Martin Prozesky would be the first person to agree that attention to conscience is absolutely necessary in the pursuit of ethical wisdom. As he defines it, 'Conscience is the inner voice of ethics, of right and wrong, of good and evil. We can think of it as our built-in guidance system in the search for the good life' (2007:19).

For this next step in the applied ethics workshop, I tried to elicit in participants an examination of the events, situations and personal circumstances that had influenced and shaped their consciences, their moral awareness and transformation. Each of us has a story. So the exercise establishes plurality and diversity as well as commonalities within the group.

As the SANCODE puts it:

Ethical behaviour builds on core moral values while respecting cultural diversity . Ethics is about personal and individual ethical judgement . We regard the moral development of the individual through processes initiated in our homes, in religious settings, and through education and cultural upbringing as essential to moral behaviour in the workplace.

One of my personal ethical principles is never to expect of others what I am not prepared to do myself. This is what I mean by 'appropriate self-disclosure'. I would start the ball rolling with a personal anecdote.

As a young boy growing up in the 1950s and '60s in the capital of apartheid ideology - in Pretoria - I was exposed at an early age to the pain and inhumanity of racism. We were at the dinner table and 'the girl' (it is necessary for the sake of this narrative that I retain the racist terminology of the time) came in to inform us that 'a boy' (note her own use of the terminology!) was at the kitchen door looking for my father. My dad went through, while, peeping through the kitchen latch, the rest of us watched and eavesdropped. There was a black gentleman, well-dressed in suit and tie. He introduced himself as Doctor Fabian Ribeiro whose priest had referred him to a 'sympathetic' attorney (my dad). I will never forget my father's response: 'Would you do me the honour of coming in my front door?' at which he led Dr Ribeiro round the house and in through the front door to the lounge. In time Dr Ribeiro and his wife Florence became close friends of ours. One day Fabian came to the house, agitated and upset. He explained how he had come across a motor accident with people bleeding on the side of the road. He got out to assist, explaining that he was a doctor. But suddenly he found himself punched all over the face and sworn at (in words that those of us who lived through that era will no doubt remember). His comment is something that has stayed with me my whole life: 'Is a white life not worth being saved by a black doctor's hand?'

I would tell this story to highlight how personal experience contains within it elements of the learning curve, or the development of conscience. The wonder of the narrative model is that it always encourages reciprocity. In no time others are telling their stories!

This exercise is eminently related to my opening story about fences and wells, namely, that ethics is about tapping into sources before it's ever about putting up fences. In this instance, what exactly are we tapping into? By telling their stories, participants are sourcing some of the values and principles that make us fully human; that enable us to answer with ever greater maturity the question: Who am I?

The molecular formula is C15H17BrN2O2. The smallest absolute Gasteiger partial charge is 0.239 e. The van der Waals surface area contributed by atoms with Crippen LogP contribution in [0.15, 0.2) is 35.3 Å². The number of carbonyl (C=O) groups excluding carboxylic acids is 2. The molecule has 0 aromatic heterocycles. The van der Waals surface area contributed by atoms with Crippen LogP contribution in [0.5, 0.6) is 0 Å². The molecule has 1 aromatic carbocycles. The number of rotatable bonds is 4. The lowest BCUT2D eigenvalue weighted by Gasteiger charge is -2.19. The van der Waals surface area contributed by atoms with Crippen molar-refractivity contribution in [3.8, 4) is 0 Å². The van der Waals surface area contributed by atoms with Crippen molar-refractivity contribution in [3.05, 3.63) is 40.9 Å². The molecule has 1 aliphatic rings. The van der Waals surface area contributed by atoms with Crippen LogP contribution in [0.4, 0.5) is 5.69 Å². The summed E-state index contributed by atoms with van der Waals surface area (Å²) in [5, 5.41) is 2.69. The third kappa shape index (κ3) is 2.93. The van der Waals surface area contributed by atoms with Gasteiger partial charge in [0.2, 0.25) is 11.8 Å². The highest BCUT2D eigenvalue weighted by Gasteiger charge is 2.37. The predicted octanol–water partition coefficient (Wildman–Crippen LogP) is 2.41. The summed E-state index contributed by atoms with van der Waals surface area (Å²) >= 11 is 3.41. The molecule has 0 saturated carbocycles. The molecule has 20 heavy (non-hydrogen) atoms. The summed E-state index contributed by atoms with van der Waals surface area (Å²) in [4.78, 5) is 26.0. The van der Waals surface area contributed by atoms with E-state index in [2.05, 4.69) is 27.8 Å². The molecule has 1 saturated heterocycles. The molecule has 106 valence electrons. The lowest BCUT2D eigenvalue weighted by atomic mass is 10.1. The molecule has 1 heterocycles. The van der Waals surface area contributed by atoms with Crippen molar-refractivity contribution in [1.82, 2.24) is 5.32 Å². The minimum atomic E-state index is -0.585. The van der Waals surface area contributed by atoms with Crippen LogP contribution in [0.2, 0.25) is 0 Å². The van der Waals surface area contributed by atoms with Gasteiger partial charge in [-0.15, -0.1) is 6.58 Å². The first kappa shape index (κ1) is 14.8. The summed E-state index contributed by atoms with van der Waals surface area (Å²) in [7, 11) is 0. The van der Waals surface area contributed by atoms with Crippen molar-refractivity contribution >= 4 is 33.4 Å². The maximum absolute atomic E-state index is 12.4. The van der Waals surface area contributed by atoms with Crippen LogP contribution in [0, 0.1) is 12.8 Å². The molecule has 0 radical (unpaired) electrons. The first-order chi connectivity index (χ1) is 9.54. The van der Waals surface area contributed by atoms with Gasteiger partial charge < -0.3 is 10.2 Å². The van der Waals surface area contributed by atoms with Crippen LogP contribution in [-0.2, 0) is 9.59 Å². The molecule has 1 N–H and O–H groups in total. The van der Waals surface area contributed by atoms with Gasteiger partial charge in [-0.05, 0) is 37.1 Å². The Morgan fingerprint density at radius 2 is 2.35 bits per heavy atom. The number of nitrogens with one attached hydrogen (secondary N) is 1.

The question, 'Who am I?' is fundamentally an ethical question. It raises deep issues about what it means to be moral, how we can develop the kind of self that makes ethical choices and what human values we want to live by; or perhaps fail to choose and allow ourselves to be pushed, without respect for freedom and responsibility, without respect for conscience, in the direction that others want us to go, with negative consequences. The opposite can of course be equally true: not to be pushed by parents and teachers but liberated by them because of their mature approach to the formation of the young.

Thus in answer to the question, 'Who am I?' - while I can say truthfully that I am someone's son or daughter, someone's cousin or uncle, someone's niece or nephew, a citizen of this or that city, a member of this or that guild or profession, I can also say, in virtue of personal integrity and the development of conscience, that I am my own person. One thinks of the wisdom of the Jewish mystic, Susha, who is reported to have said: 'When I die, God is not going to ask me, why were you not Moses, why were you not Isaiah, but, why were you not Susha?'

The journey to becoming an ethical person flourishes with one's own embodiment of consciously chosen positive values. This step of the workshop aimed at facilitating expression of this.


Models of Integrity

Lest the above exercise degenerate into a celebration of narcissism it is quickly complemented with an examination of recognised models of integrity, whether historical or contemporary. What I specifically ask participants here to do is draw out the experiences of suffering, adversity and challenge that have helped shape the integrity found in one prominent individual. Nelson Mandela would come readily to mind for most, but I would immediately suggest that they choose someone with whom they are more familiar, either personally (often a parent was chosen) or through reading or study.

Sharing the stories would lead naturally to the emergence of a kind of narrative 'collage' of the characteristics of integrity. The advantage of this is to see ethics pertaining to human beings per se - to people of flesh and blood - and not simply to a study of academic theories, as important as they may be but always as secondary to lived experience.